(UPDATED, 12:52 p.m., with comments from Labrador’s office.)
The stage is set for a legal battle pitting the State Board of Education against Attorney General Raúl Labrador.
Voting unanimously Friday morning, the board stood behind its decision to hold three closed-door executive sessions to discuss the University of Idaho’s plans to purchase the University of Phoenix. Labrador sued the board last month, saying the sessions violated Idaho’s open meeting law.
Board members entered Friday with two options: declare a do-over, or dig in.
They could have voted to revisit their May 18 decision to give the $685 million Phoenix purchase the go-ahead — “curing” actions stemming from their three executive sessions.
Instead, the board pushed back against a central point of Labrador’s lawsuit. Labrador is challenging the State Board’s decision to meet behind closed doors and cite an exemption in open meetings law, which allows transactions that could pit the state against competitors from other states or nations. Labrador has questioned whether the U of I was competing against any other suitors for Phoenix, a troubled, for-profit online university that serves some 85,000 adult students.
After Friday’s unanimous vote, State Board President Linda Clark read a brief prepared statement. “The attorneys engaged in this transaction determined that the exemption applied. Even now, with the benefit of hindsight analysis, we believe the exemption applies; therefore, no violation occurred, and no cure is necessary.”
In a statement Friday, Labrador’s office said board members “neglected their duties and continued down a path of wasting taxpayer funds and resources.”
While the looming legal battle escalated Friday, it did so quietly.
Before Friday’s public meeting, State Board members discussed their previous executive sessions, and Labrador’s lawsuit, in another executive session. After more than 30 minutes behind closed doors, the board spent only two minutes in open session. Without any discussion, the board upheld its previous actions.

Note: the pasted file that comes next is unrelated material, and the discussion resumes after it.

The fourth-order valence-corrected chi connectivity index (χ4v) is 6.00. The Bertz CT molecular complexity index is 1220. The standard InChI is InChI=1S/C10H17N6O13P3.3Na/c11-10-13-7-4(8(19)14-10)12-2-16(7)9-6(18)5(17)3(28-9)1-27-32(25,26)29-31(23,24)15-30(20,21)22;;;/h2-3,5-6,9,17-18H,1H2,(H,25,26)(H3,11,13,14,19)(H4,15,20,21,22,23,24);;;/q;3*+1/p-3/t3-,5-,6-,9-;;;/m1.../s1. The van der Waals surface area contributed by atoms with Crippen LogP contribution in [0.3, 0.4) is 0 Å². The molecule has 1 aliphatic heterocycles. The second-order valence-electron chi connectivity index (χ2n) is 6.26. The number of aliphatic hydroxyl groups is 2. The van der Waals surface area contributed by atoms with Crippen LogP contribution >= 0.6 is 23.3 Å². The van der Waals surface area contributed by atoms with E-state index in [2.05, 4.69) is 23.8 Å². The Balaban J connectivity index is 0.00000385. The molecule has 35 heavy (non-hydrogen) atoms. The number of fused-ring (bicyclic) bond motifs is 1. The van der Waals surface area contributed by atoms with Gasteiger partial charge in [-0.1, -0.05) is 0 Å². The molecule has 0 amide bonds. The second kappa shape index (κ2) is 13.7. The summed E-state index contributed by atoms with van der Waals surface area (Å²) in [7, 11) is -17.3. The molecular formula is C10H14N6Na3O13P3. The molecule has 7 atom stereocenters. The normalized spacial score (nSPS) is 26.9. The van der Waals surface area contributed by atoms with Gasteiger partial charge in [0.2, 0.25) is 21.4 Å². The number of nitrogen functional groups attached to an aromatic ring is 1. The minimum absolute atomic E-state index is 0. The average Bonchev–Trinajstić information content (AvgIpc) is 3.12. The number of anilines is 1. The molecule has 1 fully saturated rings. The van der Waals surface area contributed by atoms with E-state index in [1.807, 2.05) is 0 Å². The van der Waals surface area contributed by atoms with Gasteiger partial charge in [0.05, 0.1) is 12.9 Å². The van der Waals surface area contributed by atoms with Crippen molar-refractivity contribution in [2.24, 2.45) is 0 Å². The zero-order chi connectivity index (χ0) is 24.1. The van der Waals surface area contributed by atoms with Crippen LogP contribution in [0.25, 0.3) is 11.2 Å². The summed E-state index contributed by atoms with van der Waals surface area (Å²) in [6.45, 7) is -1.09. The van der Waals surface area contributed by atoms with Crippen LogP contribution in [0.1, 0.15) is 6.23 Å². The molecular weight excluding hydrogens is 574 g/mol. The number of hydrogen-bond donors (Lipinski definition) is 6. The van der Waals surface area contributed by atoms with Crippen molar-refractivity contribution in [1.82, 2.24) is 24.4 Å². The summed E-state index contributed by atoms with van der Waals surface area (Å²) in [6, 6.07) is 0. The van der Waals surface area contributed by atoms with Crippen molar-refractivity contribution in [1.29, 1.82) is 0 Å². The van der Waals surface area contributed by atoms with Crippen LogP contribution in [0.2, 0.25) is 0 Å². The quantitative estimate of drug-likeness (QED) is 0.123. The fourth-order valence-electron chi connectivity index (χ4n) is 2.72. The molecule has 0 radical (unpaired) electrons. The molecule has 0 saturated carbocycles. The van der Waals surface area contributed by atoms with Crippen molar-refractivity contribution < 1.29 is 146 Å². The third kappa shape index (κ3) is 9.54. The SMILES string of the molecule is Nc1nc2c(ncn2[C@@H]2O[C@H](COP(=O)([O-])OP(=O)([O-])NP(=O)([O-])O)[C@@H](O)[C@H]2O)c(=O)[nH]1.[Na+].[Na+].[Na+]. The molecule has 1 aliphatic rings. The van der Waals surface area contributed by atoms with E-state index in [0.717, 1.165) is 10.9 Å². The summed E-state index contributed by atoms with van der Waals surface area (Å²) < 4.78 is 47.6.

Afterward, Clark declined to comment.
If the lawsuit does proceed, taxpayers could wind up paying two sets of attorneys. Last week, State Board executive director Matt Freeman said the board would need to hire an outside attorney to defend itself against Labrador’s office — and Freeman said the board would forward its legal bills to Labrador.
A question of competition
The legal battle could center on timing, and the question of competition.
When the U of I first began pursuing the Phoenix purchase in March, and when the State Board held its first executive session on the topic, the University of Arkansas was actively considering the purchase as well. But on April 24, the University of Arkansas regents voted against pursuing a Phoenix purchase.
The State Board then held two subsequent executive sessions to discuss the Phoenix acquisition, on April 25 and May 15 — again citing the competitive nature of the negotiations.
During a June 16 legislative hearing, U of I President C. Scott Green said he had heard “rumors” of two other potential Phoenix suitors. Freeman confirmed that two other states were in the running.
However, neither the U of I nor the State Board have elaborated on these remarks.
On June 20, four days after the legislative hearing, Labrador filed his lawsuit.
Labrador’s office issued a statement early Friday afternoon. Here it is, in full:
“Today, (the State Board) had an opportunity to simply cure a mistake and make a clear commitment to transparent governance. Instead, the board neglected their duties and continued down a path of wasting taxpayer funds and resources to justify its failure to follow Idaho Open Public Meeting laws all to keep a half-billion dollar transaction from public discourse. The people of Idaho should be given an opportunity to evaluate such a significant financial decision.
“As stated by A.G. Labrador previously, Idaho’s open meetings statute entrusts the attorney general to vindicate the people’s interest in transparent government. Every elected Idaho official should want public affairs to be conducted in full view of the public and consistent with the law. The people of Idaho deserve nothing less. This shouldn’t be controversial.”